February 2001

The bacA gene, which determines bacitracin susceptibility in Streptococcus pneumoniae and Staphylococcus aureus, is also required for virulence.

Microbiology (Reading) 2000 Jul;146 ( Pt 7):1547-1553

Anti-Infective Research (UP1345), SmithKline Beecham Pharmaceuticals, 1250 South Collegeville Road, PO Box 5089, Collegeville, PA19426-0989, USA1.

Homologues of Escherichia coli bacA, encoding extremely hydrophobic proteins, were identified in the genomes of Staphylococcus aureus and Streptococcus pneumoniae. Allelic replacement mutagenesis demonstrated that the gene is not essential for in vitro growth in either organism, and the mutants showed no significant changes in growth rate or morphology. The Staph. aureus bacA mutant showed slightly reduced virulence in a mouse model of infection and an eightfold increase in bacitracin susceptibility. However, a Strep. pneumoniae bacA mutant was highly attenuated in a mouse model of infection, and demonstrated an increase in susceptibility to bacitracin of up to 160000-fold. These observations are consistent with the previously proposed role of BacA protein as undecaprenol kinase.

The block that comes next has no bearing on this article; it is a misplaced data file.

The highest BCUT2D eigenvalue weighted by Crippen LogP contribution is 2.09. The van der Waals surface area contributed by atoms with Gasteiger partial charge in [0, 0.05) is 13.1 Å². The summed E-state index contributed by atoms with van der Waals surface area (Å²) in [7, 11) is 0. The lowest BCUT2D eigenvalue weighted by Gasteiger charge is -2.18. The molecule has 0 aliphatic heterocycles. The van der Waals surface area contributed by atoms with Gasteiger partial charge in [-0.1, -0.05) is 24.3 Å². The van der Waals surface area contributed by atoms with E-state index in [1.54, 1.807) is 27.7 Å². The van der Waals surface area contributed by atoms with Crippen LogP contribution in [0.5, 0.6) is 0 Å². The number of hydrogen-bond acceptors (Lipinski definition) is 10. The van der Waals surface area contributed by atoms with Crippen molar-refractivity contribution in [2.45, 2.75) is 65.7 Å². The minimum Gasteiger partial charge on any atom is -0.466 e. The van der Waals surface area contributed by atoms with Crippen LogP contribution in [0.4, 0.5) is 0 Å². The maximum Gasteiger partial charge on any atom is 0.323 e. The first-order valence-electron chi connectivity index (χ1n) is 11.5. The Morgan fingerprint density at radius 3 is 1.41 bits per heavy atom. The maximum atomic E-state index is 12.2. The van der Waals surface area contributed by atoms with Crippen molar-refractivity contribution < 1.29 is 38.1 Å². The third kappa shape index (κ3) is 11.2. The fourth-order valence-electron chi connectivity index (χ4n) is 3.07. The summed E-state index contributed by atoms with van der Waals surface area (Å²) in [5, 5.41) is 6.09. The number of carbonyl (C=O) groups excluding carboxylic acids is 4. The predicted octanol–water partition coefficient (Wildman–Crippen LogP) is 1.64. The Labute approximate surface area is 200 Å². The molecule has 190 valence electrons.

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http://dx.doi.org/10.1099/00221287-146-7-1547DOI Listing
July 2000